Vol. 31 No. 1 (2016)
By Sarah Besky
For more than 150 years, most tea grown on plantations in northeast India has been sold in open-outcry auctions in Kolkata. In this essay, I describe how, in 2009, the Tea Board of India, the government regulator of the tea trade, began to convert auctioning from a face-to-face outcry process to a face-to-computer digital one. The Tea Board hoped that with the implementation of digital technologies, trade would soon revolve around the buying and selling of futures contracts, not individual lots of tea. Despite these efforts, the tea industry has thus far resisted all attempts at financialization. That so prominent a commodity as tea has yet to be financialized provides a unique opportunity to examine the how of financialization—the governmental and technical steps that precede futures and other kinds of derivatives markets. Futures markets rely on a standardized notion of price and of the material things being priced. The story of Indian tea’s resistance to financialization shows how such standardization requires not just a disentangling of commodities at the level of productive infrastructure (that is, the separation of individual trader and thing being traded) but also a reworking of the communicative infrastructure of trading. In this essay, I analyze this reworking by examining the effort to reform how tea is priced at auction. Specifically, I describe a transition in tea valuation from socially embedded price stories to standardized price scenarios.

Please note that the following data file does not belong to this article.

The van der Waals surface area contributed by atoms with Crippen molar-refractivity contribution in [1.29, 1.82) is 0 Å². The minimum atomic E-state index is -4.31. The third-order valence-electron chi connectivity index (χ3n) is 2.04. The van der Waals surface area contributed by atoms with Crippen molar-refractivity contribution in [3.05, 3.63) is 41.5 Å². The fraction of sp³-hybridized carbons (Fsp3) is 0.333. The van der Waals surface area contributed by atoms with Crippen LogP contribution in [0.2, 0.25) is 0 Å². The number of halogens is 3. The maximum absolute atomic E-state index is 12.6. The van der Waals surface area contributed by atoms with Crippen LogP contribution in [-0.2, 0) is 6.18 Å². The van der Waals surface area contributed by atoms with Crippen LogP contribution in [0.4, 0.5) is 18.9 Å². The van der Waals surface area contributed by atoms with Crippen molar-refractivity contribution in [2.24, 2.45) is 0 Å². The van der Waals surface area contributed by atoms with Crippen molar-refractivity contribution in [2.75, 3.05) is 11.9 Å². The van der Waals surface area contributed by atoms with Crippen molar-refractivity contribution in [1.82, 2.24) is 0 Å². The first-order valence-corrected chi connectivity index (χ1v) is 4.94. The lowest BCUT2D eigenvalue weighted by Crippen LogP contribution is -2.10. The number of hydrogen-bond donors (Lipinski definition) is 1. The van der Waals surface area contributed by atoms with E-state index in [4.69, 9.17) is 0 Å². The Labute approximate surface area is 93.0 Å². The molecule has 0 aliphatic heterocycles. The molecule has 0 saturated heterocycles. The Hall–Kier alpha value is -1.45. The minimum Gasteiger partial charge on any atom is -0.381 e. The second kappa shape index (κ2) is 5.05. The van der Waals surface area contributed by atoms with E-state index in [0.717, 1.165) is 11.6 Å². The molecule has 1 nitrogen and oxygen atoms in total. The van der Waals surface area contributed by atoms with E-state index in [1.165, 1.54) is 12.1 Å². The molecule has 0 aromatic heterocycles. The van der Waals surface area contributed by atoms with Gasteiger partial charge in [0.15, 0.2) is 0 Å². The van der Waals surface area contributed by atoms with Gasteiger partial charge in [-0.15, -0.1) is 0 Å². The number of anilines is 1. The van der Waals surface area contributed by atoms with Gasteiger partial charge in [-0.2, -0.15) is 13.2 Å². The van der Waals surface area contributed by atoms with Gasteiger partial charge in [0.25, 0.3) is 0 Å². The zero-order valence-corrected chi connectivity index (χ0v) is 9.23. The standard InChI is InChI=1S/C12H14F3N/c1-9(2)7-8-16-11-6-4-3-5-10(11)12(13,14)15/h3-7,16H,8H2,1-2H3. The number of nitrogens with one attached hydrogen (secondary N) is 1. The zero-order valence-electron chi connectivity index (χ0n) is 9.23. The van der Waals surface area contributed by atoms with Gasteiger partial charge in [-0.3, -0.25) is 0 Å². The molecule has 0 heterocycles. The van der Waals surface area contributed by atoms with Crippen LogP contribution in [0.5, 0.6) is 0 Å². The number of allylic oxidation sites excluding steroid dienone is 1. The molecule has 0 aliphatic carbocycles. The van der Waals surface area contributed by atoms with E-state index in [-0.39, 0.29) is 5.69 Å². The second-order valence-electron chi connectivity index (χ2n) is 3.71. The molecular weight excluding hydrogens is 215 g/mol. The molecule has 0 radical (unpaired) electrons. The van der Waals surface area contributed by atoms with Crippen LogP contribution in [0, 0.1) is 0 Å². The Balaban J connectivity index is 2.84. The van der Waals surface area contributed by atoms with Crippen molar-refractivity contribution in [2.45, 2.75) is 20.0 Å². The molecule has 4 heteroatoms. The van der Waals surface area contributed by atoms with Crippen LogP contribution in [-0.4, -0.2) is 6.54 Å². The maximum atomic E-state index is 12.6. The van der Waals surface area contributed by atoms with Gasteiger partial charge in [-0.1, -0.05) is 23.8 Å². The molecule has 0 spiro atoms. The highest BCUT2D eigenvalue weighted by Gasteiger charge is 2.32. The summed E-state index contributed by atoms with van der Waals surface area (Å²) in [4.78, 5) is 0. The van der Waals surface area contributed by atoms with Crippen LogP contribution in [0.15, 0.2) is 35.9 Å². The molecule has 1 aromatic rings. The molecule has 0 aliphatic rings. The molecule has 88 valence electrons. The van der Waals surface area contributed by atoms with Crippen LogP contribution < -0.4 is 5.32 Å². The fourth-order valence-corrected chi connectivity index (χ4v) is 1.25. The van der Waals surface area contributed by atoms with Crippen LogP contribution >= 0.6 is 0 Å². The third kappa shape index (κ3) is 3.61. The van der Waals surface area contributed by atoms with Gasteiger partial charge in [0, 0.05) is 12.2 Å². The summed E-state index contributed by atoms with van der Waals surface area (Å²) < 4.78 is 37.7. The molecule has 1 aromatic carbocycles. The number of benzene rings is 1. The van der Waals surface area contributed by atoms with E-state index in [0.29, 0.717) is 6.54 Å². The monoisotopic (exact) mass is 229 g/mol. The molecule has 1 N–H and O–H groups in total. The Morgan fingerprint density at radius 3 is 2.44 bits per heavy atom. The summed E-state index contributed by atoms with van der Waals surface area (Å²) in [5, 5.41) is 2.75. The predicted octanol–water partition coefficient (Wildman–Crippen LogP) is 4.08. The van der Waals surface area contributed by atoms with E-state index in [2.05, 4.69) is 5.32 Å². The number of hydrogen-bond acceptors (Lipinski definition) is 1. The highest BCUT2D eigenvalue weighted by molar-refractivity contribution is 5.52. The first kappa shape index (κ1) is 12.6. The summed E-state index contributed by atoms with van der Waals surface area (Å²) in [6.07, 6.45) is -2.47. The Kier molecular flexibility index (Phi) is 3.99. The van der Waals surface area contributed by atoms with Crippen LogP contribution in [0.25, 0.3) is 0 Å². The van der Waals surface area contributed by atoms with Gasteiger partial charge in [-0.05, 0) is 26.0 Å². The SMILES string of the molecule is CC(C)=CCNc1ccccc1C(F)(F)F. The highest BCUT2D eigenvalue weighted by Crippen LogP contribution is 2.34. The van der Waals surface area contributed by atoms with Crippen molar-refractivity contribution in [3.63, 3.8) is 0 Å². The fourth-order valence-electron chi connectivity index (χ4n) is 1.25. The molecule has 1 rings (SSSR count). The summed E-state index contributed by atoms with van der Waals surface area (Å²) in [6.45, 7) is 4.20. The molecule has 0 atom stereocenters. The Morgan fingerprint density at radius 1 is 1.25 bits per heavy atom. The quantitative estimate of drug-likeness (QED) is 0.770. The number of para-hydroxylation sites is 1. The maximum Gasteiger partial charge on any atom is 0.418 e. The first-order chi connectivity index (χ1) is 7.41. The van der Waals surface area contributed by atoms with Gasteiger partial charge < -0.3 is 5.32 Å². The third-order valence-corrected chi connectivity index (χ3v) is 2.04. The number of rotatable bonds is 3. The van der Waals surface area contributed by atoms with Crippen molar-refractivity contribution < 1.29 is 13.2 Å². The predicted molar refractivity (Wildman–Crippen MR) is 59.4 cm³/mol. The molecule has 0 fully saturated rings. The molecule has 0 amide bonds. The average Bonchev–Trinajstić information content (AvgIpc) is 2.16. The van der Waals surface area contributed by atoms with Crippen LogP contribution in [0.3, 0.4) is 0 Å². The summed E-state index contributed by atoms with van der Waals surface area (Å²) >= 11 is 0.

brokerage; bureaucracy; tacit knowledge; economic reform; scenario